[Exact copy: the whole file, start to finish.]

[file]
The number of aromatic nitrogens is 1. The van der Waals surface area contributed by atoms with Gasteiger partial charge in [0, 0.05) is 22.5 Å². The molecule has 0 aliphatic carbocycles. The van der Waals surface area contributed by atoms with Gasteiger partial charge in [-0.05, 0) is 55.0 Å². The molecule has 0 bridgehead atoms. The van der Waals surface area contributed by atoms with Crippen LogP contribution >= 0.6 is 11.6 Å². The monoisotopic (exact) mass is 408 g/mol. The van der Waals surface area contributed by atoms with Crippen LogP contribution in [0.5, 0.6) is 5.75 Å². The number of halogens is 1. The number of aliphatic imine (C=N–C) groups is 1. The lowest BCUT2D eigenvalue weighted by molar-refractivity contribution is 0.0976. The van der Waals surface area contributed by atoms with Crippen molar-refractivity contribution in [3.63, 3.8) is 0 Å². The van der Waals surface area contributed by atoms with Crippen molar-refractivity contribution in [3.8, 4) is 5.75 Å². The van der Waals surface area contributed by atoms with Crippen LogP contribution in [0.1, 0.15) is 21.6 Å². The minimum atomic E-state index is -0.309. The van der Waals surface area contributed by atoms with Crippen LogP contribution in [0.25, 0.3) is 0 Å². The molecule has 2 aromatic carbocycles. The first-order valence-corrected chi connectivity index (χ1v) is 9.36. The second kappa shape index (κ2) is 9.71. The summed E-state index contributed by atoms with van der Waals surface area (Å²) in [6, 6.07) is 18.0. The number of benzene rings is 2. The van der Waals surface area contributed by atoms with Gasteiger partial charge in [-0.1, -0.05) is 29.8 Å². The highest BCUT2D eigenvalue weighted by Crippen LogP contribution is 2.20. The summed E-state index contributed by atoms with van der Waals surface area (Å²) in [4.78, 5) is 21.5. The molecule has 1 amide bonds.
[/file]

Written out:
The number of aromatic nitrogens is 1. The van der Waals surface area contributed by atoms with Gasteiger partial charge in [0, 0.05) is 22.5 Å². The molecule has 0 aliphatic carbocycles. The van der Waals surface area contributed by atoms with Gasteiger partial charge in [-0.05, 0) is 55.0 Å². The molecule has 0 bridgehead atoms. The van der Waals surface area contributed by atoms with Crippen LogP contribution >= 0.6 is 11.6 Å². The monoisotopic (exact) mass is 408 g/mol. The van der Waals surface area contributed by atoms with Crippen LogP contribution in [0.5, 0.6) is 5.75 Å². The number of halogens is 1. The number of aliphatic imine (C=N–C) groups is 1. The lowest BCUT2D eigenvalue weighted by molar-refractivity contribution is 0.0976. The van der Waals surface area contributed by atoms with Crippen molar-refractivity contribution in [3.63, 3.8) is 0 Å². The van der Waals surface area contributed by atoms with Crippen molar-refractivity contribution in [3.8, 4) is 5.75 Å². The van der Waals surface area contributed by atoms with Crippen LogP contribution in [0.1, 0.15) is 21.6 Å². The minimum atomic E-state index is -0.309. The van der Waals surface area contributed by atoms with Crippen LogP contribution in [0.25, 0.3) is 0 Å². The molecule has 2 aromatic carbocycles. The first-order valence-corrected chi connectivity index (χ1v) is 9.36. The second kappa shape index (κ2) is 9.71. The summed E-state index contributed by atoms with van der Waals surface area (Å²) in [6, 6.07) is 18.0. The number of benzene rings is 2. The van der Waals surface area contributed by atoms with Gasteiger partial charge in [-0.1, -0.05) is 29.8 Å². The highest BCUT2D eigenvalue weighted by Crippen LogP contribution is 2.20. The summed E-state index contributed by atoms with van der Waals surface area (Å²) in [4.78, 5) is 21.5. The molecule has 1 amide bonds.